Have you ever searched for something (typically without success) and in the process found things you’ve been looking for for ages??? That’s what happened to me earlier this week, when I unearthed a number of experiments and leftovers from different projects. Many were circles blocks, which makes sense because I’ve made seven—yes, seven—circles quilts. Sigh, I just can’t seem to resist!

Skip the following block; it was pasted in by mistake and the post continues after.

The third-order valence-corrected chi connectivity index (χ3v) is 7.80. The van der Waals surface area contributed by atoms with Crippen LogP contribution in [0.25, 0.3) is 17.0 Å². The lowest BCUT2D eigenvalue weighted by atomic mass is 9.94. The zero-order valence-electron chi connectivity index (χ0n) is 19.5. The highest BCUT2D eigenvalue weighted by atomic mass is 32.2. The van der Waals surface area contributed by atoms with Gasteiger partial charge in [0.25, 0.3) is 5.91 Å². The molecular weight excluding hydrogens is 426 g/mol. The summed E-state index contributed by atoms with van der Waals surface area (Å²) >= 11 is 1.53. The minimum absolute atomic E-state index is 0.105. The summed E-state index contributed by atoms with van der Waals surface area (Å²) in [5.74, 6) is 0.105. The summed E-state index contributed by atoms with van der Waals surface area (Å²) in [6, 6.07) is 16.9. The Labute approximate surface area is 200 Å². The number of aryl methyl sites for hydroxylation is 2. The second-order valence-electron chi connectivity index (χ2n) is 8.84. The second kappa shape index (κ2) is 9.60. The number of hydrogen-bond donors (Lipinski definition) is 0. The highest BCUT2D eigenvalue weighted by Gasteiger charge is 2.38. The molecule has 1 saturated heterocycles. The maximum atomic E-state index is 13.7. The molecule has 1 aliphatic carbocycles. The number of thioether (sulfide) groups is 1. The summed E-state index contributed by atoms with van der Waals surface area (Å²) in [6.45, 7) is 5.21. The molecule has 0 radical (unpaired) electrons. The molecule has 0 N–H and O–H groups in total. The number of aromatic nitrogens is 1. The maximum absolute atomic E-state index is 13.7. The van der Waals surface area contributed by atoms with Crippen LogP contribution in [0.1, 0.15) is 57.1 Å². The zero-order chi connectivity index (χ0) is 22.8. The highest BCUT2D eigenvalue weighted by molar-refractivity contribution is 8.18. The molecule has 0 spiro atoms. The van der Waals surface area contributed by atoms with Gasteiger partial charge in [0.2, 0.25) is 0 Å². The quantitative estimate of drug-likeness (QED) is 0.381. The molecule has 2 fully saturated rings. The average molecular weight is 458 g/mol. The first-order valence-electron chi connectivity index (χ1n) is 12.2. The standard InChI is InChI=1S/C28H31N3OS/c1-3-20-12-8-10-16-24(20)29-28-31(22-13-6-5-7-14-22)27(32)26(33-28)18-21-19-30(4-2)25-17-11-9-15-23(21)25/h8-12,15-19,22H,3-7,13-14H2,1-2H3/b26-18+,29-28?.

I teach three circles workshops, the most popular one being shadowed circles on background triangles. In the examples below I used a Kaffe print on a background of Gelato ombré triangles. The triangles in each block were cut from different areas of the same ombré. That’s the magic of the Gelato ombrés, with their shifting colors and values.Different backgrounds really bring out the different colors in the circle.I first started pairing Kaffe prints and Gelato ombrés for “Sassy Circles II.” (It’s now a pattern; email me for info.)A few years ago I was appliqueing Kaffe circles onto Kaffe shot cottons (in the lower left) and Caryl Bryer Fallert ombrés (upper right). I loved, loved the ethereal quality of her ombrés. And after a trip to New York City, I just had to make a modern circle on a background of gray Painter’s Palette and white Grunge.By then it was clear to me that I had a bad case of “circle fever.” If you recall my “Pop Beads” quilt from our 2015 retreat, you’ll recognize this block made of Peppered Cotton solids and neutral prints. I made more colorful blocks for the quilt, but I sure had fun piecing the background for this block. Circles quilts have a lovely bonus—leftovers. The four triangles below were cut from scraps of the ombré border fabric I used in my Elegant Circles quilt. (Scroll through the Gallery to see the quilt.) Now I want to make yet another circles quilt using four triangles for each block background, and perhaps aboriginal prints for the circles.I’ve kept the bonus circles (the fabric cut away from the back of the quilt) for future projects. I think it’s time to put them to good use. I’d like to play with more pieced circles; these have been pressed over freezer-paper circles.I made my “Transparent Circles” quilt out of shot cottons and Marcia Derse prints. (I’ll be teaching this quilt in Santa Cruz next month.) Because the shot cottons are rather loosely woven, it’s easy to align the seams in the circles with the seams in the background.And finally, my students continue to amaze me with the circles they create. Here are two examples from my visit to the Friendship Quilters of San Diego. Many thanks, ladies!Big blooms really lend themselves to circles:Circles spill over into the rest of my life, too. Heidi gave me this gorgeous shawl several years ago, and every time I wear it I get compliments. (Merci, Heidi!) Let’s see . . . how can I make this into a quilt?I treated myself to this shawl from “The Great Put On” in Mendocino, CA, where you’ll find wonderful wearables.Hey, I challenge you to consider circles for a future quilt. They are highly addictive, and they work with so many different kinds of prints. Did I ever find what I was originally looking for? Nope, but I’ll search again and probably discover new old treasures. See you next month, when I’ll unveil my “Gypsy Wife” quilt.